The human resources balancing act – iWeek feature
Get HR right and you will prosper. Get it wrong and you won’t. What could be simpler? But few get this balancing act right.
If anyone thought the problem of human resources had been solved by technology, a quick look at the Los Angeles district last month would show otherwise. Some 5 000 teachers and other state employees were overpaid a staggering $53 million in total and the state will have to spend quite a bit to recoup the funds. The culprit: a problematic HR system.
Technology in HR has been around for as long as computerised payrolls, and has brought lots of benefits – no more handwritten cheques at the end of the month for example – but the environment is now far more complex.
The workforce used to be fairly homogenous, easy to manage and easy to pay. Today’s workforce is complex, changes quickly and encompasses a number of types of workers in a number of different relationships. If companies get on top of HR issues, the Aberdeen Group has found in a recent survey, they will save time and money, and increase employee satisfaction.
Development: Keeping Pace
The payroll and HR systems developer has to consider a number of issues, most of which seem to be changing rapidly: security, access, labour legislation, compliance and changing software platforms. “Software and application development requires much time, effort and money, but is essential to ensure the solution meets the evolving needs of clients or an area of business and can adjust to market influences,” says Sharon Tayfield, operations director at Praxima Payroll Africa.
“Payroll and HR software is a particular case in point. Ongoing development – other than introducing new tax tables – is crucial to hone the functionality of these specialised solutions. To do so successfully, however, the payroll and HR software vendor must understand emerging needs. Of course providing updated tax tables is necessary, but there are other influences that require the ongoing development of payroll and HR software. Take labour legislation, for example. A change can affect the way a payroll or HR solution is handled and might require modifications to the software.”
Many of these solutions are written to operate on underlying software platforms and when these change new opportunities arise. “A typical example is leveraging the new developments within a Microsoft platform,” explains Tayfield. “If a new component within the underlying software is incorporated into the application, it may improve the performance or functionality of the payroll and HR solution.”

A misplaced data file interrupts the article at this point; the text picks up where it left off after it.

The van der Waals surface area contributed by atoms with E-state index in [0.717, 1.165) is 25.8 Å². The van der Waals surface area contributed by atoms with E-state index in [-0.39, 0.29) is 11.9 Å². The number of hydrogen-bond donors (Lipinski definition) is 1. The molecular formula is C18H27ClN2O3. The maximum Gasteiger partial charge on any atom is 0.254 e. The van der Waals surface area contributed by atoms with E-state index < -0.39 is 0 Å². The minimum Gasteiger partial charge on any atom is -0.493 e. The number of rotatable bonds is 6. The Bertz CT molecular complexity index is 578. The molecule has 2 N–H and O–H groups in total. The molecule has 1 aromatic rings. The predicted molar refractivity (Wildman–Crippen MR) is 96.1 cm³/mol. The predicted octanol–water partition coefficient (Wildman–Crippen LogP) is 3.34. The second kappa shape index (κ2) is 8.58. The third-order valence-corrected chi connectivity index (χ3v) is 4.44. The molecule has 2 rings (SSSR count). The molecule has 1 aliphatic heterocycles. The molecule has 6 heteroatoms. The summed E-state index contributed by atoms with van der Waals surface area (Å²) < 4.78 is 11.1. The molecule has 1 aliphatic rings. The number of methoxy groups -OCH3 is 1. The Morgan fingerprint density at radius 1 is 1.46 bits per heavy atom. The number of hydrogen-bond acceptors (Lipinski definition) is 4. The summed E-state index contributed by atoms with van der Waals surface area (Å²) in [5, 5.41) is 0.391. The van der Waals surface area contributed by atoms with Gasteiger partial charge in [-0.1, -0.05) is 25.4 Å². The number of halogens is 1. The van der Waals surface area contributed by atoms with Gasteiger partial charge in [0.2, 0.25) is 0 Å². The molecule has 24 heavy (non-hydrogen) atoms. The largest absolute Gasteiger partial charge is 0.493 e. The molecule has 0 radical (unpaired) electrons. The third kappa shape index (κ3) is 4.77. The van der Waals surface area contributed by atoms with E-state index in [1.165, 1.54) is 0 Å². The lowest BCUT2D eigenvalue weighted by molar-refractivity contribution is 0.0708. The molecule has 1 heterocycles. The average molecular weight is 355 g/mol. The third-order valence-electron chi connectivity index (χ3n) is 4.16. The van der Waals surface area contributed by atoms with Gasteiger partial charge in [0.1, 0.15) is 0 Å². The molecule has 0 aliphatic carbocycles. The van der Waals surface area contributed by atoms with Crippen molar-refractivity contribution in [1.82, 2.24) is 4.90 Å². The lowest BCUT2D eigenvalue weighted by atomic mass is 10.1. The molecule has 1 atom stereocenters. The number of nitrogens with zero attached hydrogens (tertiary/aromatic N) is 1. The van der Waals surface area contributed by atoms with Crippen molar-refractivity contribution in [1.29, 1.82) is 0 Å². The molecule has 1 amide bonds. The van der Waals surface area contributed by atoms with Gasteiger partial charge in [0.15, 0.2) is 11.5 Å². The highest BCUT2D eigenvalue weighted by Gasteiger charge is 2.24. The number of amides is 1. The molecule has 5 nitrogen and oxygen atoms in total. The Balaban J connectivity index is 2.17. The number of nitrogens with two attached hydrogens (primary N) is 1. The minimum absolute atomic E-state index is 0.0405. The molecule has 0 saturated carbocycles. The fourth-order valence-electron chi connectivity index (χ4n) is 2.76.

Changing business processes and trends, like the move towards electronic records, also influence development says Tayfield.
“Businesses are moving away from using cumbersome hard copy records that are easy to lose. A paperless environment is now the ideal. The rise of the mobile worker has further reinforced this requirement. Having a decentralised environment means employees should be able to access the business processes and documents they need online. For example, it is easier and more efficient for workers in a remote location such as a home office to apply for leave online than rely on laborious paperwork.”
Legislative requirements that demand records be kept for a certain period of time and, more importantly, can be retrieved quickly when required, also support the trend toward a paperless environment.
“This requirement has grown among our international clients who are required to comply with legislation such as Sarbanes-Oxley. The US market in particular also has a huge emphasis on security and the integrity of data. Changes or advances in security mean new ways of keeping information secure must be incorporated into the highly sensitive area of payroll. Encrypting data or batches of information during transfer has become vital, as has the inclusion of stringent authentication procedures to prevent fraud, such as the registration of ghost employees, and make people accountable for their actions.”
BI & HR
But the attitude of the client is what counts. Matina Kavallieratos, senior consultant at Harvey Jones Systems, notes that at a time when the skills shortage in SA makes the headlines regularly, holding on to good people is no longer an option – it is a necessity.
“Yet organisations either appear to adopt an attitude in line with Henry Ford’s: ‘Why is it when I hire a pair of hands, I get a human being as well?’ Or they are intimidated by the effort required to sift through the volume of data that needs to be translated into meaningful information. In this context, it is the organisation that knows what is happening to its employees that has the distinct advantage.”